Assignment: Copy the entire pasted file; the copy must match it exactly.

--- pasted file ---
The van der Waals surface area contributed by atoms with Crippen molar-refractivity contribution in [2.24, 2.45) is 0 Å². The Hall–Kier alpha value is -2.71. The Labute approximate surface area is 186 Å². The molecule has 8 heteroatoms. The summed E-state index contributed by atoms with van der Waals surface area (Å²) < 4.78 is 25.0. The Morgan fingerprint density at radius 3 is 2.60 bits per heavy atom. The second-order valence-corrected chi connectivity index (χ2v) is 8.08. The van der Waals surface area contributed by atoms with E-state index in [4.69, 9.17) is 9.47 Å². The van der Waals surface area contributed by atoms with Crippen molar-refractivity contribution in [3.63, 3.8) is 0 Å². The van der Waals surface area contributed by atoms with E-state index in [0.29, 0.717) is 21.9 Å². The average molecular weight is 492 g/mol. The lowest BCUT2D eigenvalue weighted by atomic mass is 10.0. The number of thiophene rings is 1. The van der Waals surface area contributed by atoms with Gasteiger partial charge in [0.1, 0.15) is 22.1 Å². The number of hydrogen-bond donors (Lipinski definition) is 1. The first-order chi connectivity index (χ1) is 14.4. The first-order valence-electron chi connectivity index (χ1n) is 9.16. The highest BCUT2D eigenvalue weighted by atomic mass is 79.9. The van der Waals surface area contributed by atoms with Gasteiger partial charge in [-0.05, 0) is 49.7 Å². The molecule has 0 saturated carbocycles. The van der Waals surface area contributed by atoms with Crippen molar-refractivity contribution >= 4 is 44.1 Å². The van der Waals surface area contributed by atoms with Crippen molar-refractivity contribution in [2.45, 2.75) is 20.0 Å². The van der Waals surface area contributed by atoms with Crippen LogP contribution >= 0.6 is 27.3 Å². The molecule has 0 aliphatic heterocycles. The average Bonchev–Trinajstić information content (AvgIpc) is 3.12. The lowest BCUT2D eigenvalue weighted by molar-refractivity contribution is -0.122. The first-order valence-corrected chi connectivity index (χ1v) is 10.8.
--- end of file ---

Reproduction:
The van der Waals surface area contributed by atoms with Crippen molar-refractivity contribution in [2.24, 2.45) is 0 Å². The Hall–Kier alpha value is -2.71. The Labute approximate surface area is 186 Å². The molecule has 8 heteroatoms. The summed E-state index contributed by atoms with van der Waals surface area (Å²) < 4.78 is 25.0. The Morgan fingerprint density at radius 3 is 2.60 bits per heavy atom. The second-order valence-corrected chi connectivity index (χ2v) is 8.08. The van der Waals surface area contributed by atoms with E-state index in [4.69, 9.17) is 9.47 Å². The van der Waals surface area contributed by atoms with Crippen molar-refractivity contribution in [3.63, 3.8) is 0 Å². The van der Waals surface area contributed by atoms with E-state index in [0.29, 0.717) is 21.9 Å². The average molecular weight is 492 g/mol. The lowest BCUT2D eigenvalue weighted by atomic mass is 10.0. The number of thiophene rings is 1. The van der Waals surface area contributed by atoms with Gasteiger partial charge in [0.1, 0.15) is 22.1 Å². The number of hydrogen-bond donors (Lipinski definition) is 1. The first-order chi connectivity index (χ1) is 14.4. The first-order valence-electron chi connectivity index (χ1n) is 9.16. The highest BCUT2D eigenvalue weighted by atomic mass is 79.9. The van der Waals surface area contributed by atoms with Gasteiger partial charge in [-0.05, 0) is 49.7 Å². The molecule has 0 saturated carbocycles. The van der Waals surface area contributed by atoms with Crippen molar-refractivity contribution >= 4 is 44.1 Å². The van der Waals surface area contributed by atoms with Crippen molar-refractivity contribution in [2.45, 2.75) is 20.0 Å². The van der Waals surface area contributed by atoms with Crippen LogP contribution >= 0.6 is 27.3 Å². The molecule has 0 aliphatic heterocycles. The average Bonchev–Trinajstić information content (AvgIpc) is 3.12. The lowest BCUT2D eigenvalue weighted by molar-refractivity contribution is -0.122. The first-order valence-corrected chi connectivity index (χ1v) is 10.8.